Eugenio Lucas Velázquez
Madrid, 1817 - Madrid, 1874
Eugenio Lucas Velázquez is, without a doubt, one of the greatest masters of 19th-century Spanish painting and is deservedly hailed as the Spanish Romantic artist who best understood the art of Goya. He became the most important and enthusiastic follower of Goya’s universe following the death of the Aragonese genius, whose essence he succeeded in assimilating to the point that it is sometimes difficult to attribute correctly works that have not been studied in great depth.
Until a few decades ago, the figure of Eugenio Lucas was steeped in ignorance and legend, and for many years this led to serious confusion about his life, his artistic personality and even his name.
Referred to since the 19th century as Eugenio Lucas Padilla or Eugenio Lucas “the Elder”, in order to distinguish him from his son, and as a native of Alcalá de Henares, he was in fact born in Madrid on 9 February 1817.
He began training as a student of the San Fernando Academy. However, dissatisfied with the cold classicism taught at the academy, he preferred to study the great geniuses of Spanish painting first-hand and often went to the Museo del Prado to copy Velázquez and, above all, Goya, whose painting would leave a lasting mark on his style and artistic personality. Lucas found in Goya’s compositions a wealth of inspiration for his imaginative painting characterised by boundless passion, fanciful visions and scenes and intense drama within the most genuine Romantic spirit, chiefly scenes of the Inquisition, witches’ Sabbaths, sorcery, pilgrimages, manolas and bullfights; all these themes were learned from Goya and are the most interesting part of his highly prolific career as an artist.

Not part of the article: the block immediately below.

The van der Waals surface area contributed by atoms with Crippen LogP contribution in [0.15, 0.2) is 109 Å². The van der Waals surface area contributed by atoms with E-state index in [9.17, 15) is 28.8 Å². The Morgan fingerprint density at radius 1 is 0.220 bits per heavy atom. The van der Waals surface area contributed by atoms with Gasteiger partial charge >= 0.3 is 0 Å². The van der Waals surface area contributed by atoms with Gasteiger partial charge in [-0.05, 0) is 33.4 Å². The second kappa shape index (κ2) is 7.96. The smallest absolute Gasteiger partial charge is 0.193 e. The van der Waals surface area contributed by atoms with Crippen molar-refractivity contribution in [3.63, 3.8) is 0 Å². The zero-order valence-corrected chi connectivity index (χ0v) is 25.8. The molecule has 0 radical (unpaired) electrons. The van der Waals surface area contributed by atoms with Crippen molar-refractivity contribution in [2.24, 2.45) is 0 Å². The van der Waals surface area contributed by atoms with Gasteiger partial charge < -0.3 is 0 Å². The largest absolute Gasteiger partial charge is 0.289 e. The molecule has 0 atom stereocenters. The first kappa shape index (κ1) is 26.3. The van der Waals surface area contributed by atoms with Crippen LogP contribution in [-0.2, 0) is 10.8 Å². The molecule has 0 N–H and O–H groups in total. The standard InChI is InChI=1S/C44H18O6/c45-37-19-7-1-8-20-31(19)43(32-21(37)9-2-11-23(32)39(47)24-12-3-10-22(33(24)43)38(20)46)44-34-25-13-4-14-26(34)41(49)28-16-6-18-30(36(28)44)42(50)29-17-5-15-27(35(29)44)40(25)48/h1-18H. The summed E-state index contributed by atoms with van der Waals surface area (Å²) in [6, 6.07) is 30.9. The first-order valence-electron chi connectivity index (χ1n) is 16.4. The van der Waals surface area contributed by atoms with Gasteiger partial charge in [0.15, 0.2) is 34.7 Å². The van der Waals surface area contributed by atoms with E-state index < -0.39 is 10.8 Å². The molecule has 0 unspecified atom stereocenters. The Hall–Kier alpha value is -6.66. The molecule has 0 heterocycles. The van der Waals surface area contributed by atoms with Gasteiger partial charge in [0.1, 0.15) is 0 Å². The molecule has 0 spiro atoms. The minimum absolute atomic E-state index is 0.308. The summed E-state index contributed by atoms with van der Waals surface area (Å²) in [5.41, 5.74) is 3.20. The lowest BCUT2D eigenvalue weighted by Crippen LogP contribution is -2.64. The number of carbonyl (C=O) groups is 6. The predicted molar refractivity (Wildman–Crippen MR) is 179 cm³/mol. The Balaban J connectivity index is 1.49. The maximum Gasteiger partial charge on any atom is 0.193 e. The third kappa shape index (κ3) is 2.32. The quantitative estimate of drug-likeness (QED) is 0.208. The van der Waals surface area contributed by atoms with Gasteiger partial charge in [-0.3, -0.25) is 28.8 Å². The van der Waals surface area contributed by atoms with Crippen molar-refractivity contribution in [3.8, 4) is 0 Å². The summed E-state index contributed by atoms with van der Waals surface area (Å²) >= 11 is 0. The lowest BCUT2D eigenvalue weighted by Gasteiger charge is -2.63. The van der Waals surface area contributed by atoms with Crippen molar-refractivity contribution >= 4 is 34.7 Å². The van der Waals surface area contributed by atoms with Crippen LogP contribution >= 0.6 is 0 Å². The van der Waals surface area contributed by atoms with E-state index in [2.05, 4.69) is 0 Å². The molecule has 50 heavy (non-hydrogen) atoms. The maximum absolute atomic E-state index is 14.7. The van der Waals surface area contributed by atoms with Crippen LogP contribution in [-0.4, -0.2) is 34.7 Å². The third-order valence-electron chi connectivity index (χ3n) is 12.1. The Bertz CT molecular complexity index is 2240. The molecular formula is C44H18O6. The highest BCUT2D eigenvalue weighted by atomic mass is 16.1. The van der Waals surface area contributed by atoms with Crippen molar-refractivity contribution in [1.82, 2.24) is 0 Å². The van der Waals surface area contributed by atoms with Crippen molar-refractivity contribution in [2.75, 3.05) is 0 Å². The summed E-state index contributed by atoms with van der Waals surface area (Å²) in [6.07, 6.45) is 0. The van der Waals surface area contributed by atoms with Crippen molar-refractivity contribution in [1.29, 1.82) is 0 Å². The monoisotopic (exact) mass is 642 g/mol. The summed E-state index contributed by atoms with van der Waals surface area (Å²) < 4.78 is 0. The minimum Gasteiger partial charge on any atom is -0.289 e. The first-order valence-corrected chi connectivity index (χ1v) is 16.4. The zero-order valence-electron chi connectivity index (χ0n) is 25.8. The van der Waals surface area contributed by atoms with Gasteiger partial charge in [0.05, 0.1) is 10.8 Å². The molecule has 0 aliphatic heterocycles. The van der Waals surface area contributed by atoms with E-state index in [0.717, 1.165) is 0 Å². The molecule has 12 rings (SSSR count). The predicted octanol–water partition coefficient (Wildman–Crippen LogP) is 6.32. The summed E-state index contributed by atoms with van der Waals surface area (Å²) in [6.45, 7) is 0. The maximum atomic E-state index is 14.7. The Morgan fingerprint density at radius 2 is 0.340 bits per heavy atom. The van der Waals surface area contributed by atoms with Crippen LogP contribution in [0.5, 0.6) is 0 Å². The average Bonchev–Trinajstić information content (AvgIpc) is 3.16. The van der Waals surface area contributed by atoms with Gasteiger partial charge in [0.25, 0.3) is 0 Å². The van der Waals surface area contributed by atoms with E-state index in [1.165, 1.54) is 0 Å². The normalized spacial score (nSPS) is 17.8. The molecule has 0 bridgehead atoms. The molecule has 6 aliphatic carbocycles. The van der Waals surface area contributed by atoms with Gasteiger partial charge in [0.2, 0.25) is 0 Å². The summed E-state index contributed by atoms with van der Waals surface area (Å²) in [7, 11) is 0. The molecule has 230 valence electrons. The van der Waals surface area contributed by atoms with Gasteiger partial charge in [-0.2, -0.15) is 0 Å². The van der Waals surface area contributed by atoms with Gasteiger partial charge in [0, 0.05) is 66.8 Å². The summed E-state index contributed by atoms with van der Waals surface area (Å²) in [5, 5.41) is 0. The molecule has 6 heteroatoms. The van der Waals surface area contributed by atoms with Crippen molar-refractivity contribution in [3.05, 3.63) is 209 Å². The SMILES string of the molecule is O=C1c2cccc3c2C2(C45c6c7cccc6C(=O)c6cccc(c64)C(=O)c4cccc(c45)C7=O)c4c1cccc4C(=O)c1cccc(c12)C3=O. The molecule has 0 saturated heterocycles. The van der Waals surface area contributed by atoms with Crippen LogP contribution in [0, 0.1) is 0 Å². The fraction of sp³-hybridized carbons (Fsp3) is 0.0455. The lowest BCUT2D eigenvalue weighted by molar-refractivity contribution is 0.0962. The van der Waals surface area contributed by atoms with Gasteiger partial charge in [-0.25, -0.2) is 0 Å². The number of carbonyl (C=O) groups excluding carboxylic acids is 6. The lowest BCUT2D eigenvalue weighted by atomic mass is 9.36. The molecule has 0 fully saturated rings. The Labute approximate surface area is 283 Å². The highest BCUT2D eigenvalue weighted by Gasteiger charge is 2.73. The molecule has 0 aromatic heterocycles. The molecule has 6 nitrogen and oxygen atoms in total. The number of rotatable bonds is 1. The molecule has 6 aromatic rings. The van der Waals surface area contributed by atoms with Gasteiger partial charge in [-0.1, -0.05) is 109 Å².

In 1850 he painted the ceiling, no longer extant, of the opera house in Madrid and Queen Isabella II later appointed him honorary court painter and a knight of the order of Charles III.
Married since 1844, Lucas Velázquez separated from his wife in 1853 and the following year went to live with Francisca Villaamil, by whom he had four children. One of them, Eugenio Lucas Villaamil (1858–1918), followed – albeit with less talent and a considerably more eclectic personality – his father’s footsteps in both profession and style, and their works are sometimes confused with each other.
He died in Madrid on 11 September 1870.
José Luis Díez